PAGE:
• Self Fertile: No. Effective pollinators include Scarlet Sentinel Columnar, McIntosh, Gala, Granny Smith, Honeycrisp™, Red Delicious, Pink Lady®, Golden Delicious, and Arkansas Black Apple Trees.

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Fast-Growing-Trees or Nature Hills

8. McIntoshMalus domestica ‘McIntosh’

McIntosh apple trees can bear fruit in their 1st year after planting according to Fast-Growing-Trees.

The McIntosh apple tree is renowned for its early ripening, heavy production, and the uniquely tangy flavor of its fresh fruit.

This variety is celebrated for its ease of growth and organic cultivation potential, free from the need for chemical sprays.

With its hardy nature and resistance to pests and diseases, the McIntosh Apple Tree is an excellent choice for both novice and experienced gardeners alike.

  • USDA Growing Zones: 4-7
  • Mature Tree Size: 12-15 ft tall, 8-10 ft wide
  • Time to Bear First Fruit: Can Fruit 1st Year
  • Avg Growth Rate: Moderate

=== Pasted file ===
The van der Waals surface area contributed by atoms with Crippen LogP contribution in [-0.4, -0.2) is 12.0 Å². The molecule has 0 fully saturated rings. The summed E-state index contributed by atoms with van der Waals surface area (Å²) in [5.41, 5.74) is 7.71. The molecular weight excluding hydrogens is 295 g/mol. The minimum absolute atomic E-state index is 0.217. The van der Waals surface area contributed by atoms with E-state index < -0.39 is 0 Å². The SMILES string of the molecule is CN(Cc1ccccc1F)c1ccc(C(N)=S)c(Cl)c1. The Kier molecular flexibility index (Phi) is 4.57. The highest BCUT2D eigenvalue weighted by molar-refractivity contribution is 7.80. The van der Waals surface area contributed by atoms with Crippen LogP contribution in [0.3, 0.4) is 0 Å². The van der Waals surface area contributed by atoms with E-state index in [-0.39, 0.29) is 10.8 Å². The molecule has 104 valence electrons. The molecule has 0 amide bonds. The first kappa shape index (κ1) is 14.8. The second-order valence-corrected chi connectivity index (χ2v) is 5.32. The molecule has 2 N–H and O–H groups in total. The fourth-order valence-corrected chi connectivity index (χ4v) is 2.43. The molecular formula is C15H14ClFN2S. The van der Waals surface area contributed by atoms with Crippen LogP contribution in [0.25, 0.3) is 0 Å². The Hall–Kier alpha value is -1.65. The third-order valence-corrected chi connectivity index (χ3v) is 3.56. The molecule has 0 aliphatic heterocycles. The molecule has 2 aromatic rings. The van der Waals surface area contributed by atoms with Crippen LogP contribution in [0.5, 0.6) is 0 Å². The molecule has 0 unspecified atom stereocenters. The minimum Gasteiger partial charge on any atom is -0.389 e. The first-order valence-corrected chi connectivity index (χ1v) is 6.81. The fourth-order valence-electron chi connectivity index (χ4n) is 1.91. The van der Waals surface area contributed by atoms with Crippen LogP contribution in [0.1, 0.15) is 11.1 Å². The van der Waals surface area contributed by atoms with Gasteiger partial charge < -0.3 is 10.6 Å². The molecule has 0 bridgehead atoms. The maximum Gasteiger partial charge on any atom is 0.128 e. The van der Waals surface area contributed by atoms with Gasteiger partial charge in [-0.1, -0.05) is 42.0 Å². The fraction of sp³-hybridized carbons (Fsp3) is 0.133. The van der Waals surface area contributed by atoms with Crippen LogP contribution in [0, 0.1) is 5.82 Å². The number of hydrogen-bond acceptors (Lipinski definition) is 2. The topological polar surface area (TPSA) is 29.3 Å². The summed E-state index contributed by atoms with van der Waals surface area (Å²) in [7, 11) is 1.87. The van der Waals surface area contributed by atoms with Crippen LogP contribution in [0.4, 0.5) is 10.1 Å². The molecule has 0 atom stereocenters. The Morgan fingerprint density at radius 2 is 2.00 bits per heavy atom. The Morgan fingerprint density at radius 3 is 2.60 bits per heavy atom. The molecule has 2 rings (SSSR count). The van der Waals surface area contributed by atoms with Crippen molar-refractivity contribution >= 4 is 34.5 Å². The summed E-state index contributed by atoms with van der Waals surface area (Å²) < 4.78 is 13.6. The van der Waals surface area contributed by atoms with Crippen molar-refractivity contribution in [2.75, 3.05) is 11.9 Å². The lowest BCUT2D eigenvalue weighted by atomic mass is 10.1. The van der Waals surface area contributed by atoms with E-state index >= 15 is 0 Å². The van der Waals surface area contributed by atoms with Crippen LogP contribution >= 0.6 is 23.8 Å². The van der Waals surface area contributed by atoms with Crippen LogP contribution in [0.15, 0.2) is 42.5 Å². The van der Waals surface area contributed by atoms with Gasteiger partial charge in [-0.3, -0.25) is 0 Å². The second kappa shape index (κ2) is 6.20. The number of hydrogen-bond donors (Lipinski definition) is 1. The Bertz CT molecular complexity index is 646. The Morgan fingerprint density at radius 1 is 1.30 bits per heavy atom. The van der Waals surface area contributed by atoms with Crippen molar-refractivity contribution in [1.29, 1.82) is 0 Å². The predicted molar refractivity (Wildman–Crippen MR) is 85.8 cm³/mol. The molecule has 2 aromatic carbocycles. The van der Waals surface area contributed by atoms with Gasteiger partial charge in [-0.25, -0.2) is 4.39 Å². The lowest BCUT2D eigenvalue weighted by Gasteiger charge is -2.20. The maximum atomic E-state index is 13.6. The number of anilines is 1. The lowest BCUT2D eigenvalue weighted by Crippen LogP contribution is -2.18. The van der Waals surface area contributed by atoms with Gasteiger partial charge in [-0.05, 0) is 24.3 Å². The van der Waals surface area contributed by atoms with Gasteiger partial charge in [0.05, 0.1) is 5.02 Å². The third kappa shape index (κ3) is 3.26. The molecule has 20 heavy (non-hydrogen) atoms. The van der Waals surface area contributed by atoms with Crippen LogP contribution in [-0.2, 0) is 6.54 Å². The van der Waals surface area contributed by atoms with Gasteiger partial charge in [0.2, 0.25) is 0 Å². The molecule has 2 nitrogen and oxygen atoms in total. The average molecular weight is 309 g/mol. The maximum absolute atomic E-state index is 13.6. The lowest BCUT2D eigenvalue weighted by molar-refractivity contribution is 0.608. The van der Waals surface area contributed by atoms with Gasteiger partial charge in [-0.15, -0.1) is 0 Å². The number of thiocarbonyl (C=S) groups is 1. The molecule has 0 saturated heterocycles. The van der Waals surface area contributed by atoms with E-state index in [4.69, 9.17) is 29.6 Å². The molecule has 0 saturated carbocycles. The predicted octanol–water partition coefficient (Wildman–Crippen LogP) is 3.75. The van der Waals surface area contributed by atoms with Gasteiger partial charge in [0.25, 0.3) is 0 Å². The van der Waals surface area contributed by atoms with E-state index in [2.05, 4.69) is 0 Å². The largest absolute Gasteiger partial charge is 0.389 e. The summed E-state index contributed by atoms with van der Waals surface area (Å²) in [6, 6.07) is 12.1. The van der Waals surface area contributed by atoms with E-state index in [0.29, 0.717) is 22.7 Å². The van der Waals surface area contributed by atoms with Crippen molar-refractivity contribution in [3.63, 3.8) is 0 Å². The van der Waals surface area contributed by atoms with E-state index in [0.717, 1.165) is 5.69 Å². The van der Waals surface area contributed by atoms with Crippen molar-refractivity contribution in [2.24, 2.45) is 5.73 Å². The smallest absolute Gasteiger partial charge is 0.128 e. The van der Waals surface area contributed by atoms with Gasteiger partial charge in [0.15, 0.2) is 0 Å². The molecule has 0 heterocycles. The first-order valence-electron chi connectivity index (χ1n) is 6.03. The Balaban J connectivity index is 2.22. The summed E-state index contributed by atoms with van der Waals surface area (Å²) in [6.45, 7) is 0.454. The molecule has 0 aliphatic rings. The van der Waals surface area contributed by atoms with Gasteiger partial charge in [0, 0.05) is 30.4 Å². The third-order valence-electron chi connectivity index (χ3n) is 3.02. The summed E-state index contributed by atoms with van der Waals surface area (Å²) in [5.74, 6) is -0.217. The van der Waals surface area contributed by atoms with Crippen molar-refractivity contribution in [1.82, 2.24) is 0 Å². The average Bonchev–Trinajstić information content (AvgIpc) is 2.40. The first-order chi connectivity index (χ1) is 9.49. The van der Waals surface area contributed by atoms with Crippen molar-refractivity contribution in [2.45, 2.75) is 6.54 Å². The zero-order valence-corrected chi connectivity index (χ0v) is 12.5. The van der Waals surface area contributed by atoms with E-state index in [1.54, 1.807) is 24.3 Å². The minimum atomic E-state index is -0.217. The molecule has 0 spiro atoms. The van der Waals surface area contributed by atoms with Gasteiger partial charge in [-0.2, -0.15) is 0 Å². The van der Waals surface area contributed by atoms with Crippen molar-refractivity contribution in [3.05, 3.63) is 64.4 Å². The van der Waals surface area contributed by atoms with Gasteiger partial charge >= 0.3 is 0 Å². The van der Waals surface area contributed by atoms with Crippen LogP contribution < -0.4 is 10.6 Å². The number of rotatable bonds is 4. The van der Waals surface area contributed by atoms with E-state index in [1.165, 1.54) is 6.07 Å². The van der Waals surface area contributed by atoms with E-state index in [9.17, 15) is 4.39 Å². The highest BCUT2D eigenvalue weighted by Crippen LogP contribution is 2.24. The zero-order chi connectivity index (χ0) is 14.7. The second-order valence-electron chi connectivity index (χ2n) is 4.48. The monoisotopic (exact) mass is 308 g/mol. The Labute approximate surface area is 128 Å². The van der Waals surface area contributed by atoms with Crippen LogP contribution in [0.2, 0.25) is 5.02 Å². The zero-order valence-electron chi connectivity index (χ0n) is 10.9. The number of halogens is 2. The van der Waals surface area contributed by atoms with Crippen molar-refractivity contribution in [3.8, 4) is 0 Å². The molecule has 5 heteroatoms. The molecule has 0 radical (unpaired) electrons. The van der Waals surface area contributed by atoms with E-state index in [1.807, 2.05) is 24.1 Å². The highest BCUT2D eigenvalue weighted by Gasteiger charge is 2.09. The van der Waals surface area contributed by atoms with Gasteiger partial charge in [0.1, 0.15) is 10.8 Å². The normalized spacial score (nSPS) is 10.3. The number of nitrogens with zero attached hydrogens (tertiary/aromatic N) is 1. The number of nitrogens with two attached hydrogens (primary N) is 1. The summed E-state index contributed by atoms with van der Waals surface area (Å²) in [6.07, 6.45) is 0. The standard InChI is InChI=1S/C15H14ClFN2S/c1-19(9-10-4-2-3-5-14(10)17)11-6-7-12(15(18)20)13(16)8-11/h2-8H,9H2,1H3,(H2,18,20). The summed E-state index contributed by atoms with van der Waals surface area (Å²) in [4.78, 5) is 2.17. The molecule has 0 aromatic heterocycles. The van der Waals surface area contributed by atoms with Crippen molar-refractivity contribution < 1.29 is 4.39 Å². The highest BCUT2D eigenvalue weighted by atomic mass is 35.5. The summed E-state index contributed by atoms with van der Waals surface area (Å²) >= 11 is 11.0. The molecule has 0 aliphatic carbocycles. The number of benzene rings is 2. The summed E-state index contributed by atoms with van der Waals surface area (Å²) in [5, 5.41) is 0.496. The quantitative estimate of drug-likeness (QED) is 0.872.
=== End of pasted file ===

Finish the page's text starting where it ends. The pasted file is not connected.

• Chill Hours: 500-1000
  • Self Fertile: No. It requires pollinators like Arkansas Black, Gala, Fuji, Honeycrisp™, Golden Delicious, Granny Smith, Winesap, Pink Lady®, and Red Delicious Apple Trees for fruit production.

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Fast-Growing-Trees, Nature Hills or Starkbro’s

9. GalaMalus domestica ‘Gala’

Gala apple trees can bear fruit in 1-3 years after planting according to My Perfect Plants.

The Gala apple tree, a cross between Kidd’s Orange Red and Golden Delicious Apples, is renowned for its easy care and sweet, delicious fruit.

Boasting a self-pollinating nature, this semi-dwarf variety thrives in USDA Zones 4-10 and blooms with white flowers in early spring, leading to a mid-season harvest in October.